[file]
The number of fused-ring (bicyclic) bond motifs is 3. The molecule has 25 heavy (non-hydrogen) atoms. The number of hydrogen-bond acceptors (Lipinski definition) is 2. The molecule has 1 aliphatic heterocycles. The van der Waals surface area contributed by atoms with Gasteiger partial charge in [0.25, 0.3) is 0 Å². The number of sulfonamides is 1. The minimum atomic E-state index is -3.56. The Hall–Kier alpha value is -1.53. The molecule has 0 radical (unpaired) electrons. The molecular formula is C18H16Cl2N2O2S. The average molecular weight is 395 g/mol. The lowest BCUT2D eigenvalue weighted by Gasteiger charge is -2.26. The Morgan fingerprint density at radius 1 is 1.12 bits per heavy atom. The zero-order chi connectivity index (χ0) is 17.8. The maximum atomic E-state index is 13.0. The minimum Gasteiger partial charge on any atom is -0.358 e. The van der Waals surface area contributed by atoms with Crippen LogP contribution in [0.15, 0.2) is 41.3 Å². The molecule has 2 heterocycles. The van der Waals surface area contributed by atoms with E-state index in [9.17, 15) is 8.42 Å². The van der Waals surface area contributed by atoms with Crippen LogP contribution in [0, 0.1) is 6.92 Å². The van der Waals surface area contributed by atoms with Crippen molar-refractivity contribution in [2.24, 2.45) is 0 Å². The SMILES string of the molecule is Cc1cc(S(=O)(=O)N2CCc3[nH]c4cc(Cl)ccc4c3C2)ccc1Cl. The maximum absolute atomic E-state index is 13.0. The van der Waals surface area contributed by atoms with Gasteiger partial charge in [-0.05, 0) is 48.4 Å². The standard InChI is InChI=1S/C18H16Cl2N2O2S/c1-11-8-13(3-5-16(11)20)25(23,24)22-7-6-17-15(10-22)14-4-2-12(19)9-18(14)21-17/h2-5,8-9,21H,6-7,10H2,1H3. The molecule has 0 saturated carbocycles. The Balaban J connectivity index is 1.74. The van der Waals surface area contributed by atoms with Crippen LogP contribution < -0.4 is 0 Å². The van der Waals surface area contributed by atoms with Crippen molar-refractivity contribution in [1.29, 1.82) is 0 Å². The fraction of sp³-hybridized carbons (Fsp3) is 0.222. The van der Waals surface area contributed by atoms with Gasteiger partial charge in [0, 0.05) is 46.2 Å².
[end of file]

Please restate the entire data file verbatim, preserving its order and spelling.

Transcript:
The number of fused-ring (bicyclic) bond motifs is 3. The molecule has 25 heavy (non-hydrogen) atoms. The number of hydrogen-bond acceptors (Lipinski definition) is 2. The molecule has 1 aliphatic heterocycles. The van der Waals surface area contributed by atoms with Gasteiger partial charge in [0.25, 0.3) is 0 Å². The number of sulfonamides is 1. The minimum atomic E-state index is -3.56. The Hall–Kier alpha value is -1.53. The molecule has 0 radical (unpaired) electrons. The molecular formula is C18H16Cl2N2O2S. The average molecular weight is 395 g/mol. The lowest BCUT2D eigenvalue weighted by Gasteiger charge is -2.26. The Morgan fingerprint density at radius 1 is 1.12 bits per heavy atom. The zero-order chi connectivity index (χ0) is 17.8. The maximum atomic E-state index is 13.0. The minimum Gasteiger partial charge on any atom is -0.358 e. The van der Waals surface area contributed by atoms with Crippen LogP contribution in [0.15, 0.2) is 41.3 Å². The molecule has 2 heterocycles. The van der Waals surface area contributed by atoms with E-state index in [9.17, 15) is 8.42 Å². The van der Waals surface area contributed by atoms with Crippen LogP contribution in [0, 0.1) is 6.92 Å². The van der Waals surface area contributed by atoms with Crippen molar-refractivity contribution in [2.24, 2.45) is 0 Å². The SMILES string of the molecule is Cc1cc(S(=O)(=O)N2CCc3[nH]c4cc(Cl)ccc4c3C2)ccc1Cl. The maximum absolute atomic E-state index is 13.0. The van der Waals surface area contributed by atoms with Gasteiger partial charge in [-0.05, 0) is 48.4 Å². The standard InChI is InChI=1S/C18H16Cl2N2O2S/c1-11-8-13(3-5-16(11)20)25(23,24)22-7-6-17-15(10-22)14-4-2-12(19)9-18(14)21-17/h2-5,8-9,21H,6-7,10H2,1H3. The molecule has 0 saturated carbocycles. The Balaban J connectivity index is 1.74. The van der Waals surface area contributed by atoms with Crippen LogP contribution < -0.4 is 0 Å². The van der Waals surface area contributed by atoms with Crippen molar-refractivity contribution in [1.29, 1.82) is 0 Å². The fraction of sp³-hybridized carbons (Fsp3) is 0.222. The van der Waals surface area contributed by atoms with Gasteiger partial charge in [0, 0.05) is 46.2 Å².